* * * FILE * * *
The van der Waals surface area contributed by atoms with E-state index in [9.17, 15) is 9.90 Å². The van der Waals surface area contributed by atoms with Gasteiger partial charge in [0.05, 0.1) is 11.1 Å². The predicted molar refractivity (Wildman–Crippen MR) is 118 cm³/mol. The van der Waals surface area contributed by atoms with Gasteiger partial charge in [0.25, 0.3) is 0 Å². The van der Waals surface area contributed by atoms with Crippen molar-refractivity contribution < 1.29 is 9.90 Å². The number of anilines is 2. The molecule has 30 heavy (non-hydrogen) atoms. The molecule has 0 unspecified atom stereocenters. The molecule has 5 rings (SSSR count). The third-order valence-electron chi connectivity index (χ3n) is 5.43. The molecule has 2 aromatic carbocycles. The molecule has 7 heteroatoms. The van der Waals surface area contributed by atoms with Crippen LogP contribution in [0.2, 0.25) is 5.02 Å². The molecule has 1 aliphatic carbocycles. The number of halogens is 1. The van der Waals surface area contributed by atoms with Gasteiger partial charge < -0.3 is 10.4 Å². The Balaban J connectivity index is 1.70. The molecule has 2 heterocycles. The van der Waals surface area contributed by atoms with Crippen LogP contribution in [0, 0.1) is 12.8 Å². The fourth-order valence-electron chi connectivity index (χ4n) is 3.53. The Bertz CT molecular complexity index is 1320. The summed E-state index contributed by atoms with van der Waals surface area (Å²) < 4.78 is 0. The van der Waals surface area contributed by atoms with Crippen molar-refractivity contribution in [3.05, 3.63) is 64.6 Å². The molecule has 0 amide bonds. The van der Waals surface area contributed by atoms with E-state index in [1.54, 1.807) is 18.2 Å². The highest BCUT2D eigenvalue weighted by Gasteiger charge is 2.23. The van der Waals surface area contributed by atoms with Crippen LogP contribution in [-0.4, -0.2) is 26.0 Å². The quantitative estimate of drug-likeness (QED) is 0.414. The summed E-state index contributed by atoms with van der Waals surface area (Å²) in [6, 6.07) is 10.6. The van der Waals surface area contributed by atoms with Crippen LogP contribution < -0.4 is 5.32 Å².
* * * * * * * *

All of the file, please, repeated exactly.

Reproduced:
The van der Waals surface area contributed by atoms with E-state index in [9.17, 15) is 9.90 Å². The van der Waals surface area contributed by atoms with Gasteiger partial charge in [0.05, 0.1) is 11.1 Å². The predicted molar refractivity (Wildman–Crippen MR) is 118 cm³/mol. The van der Waals surface area contributed by atoms with Gasteiger partial charge in [0.25, 0.3) is 0 Å². The van der Waals surface area contributed by atoms with Crippen molar-refractivity contribution < 1.29 is 9.90 Å². The number of anilines is 2. The molecule has 30 heavy (non-hydrogen) atoms. The molecule has 0 unspecified atom stereocenters. The molecule has 5 rings (SSSR count). The third-order valence-electron chi connectivity index (χ3n) is 5.43. The molecule has 2 aromatic carbocycles. The molecule has 7 heteroatoms. The van der Waals surface area contributed by atoms with Crippen LogP contribution in [0.2, 0.25) is 5.02 Å². The molecule has 1 aliphatic carbocycles. The number of halogens is 1. The van der Waals surface area contributed by atoms with Gasteiger partial charge < -0.3 is 10.4 Å². The Balaban J connectivity index is 1.70. The molecule has 2 heterocycles. The van der Waals surface area contributed by atoms with Crippen LogP contribution in [0, 0.1) is 12.8 Å². The fourth-order valence-electron chi connectivity index (χ4n) is 3.53. The Bertz CT molecular complexity index is 1320. The summed E-state index contributed by atoms with van der Waals surface area (Å²) < 4.78 is 0. The van der Waals surface area contributed by atoms with Crippen molar-refractivity contribution in [3.05, 3.63) is 64.6 Å². The molecule has 0 amide bonds. The van der Waals surface area contributed by atoms with E-state index in [1.54, 1.807) is 18.2 Å². The highest BCUT2D eigenvalue weighted by Gasteiger charge is 2.23. The van der Waals surface area contributed by atoms with Crippen LogP contribution in [-0.4, -0.2) is 26.0 Å². The quantitative estimate of drug-likeness (QED) is 0.414. The summed E-state index contributed by atoms with van der Waals surface area (Å²) in [6, 6.07) is 10.6. The van der Waals surface area contributed by atoms with Crippen LogP contribution < -0.4 is 5.32 Å².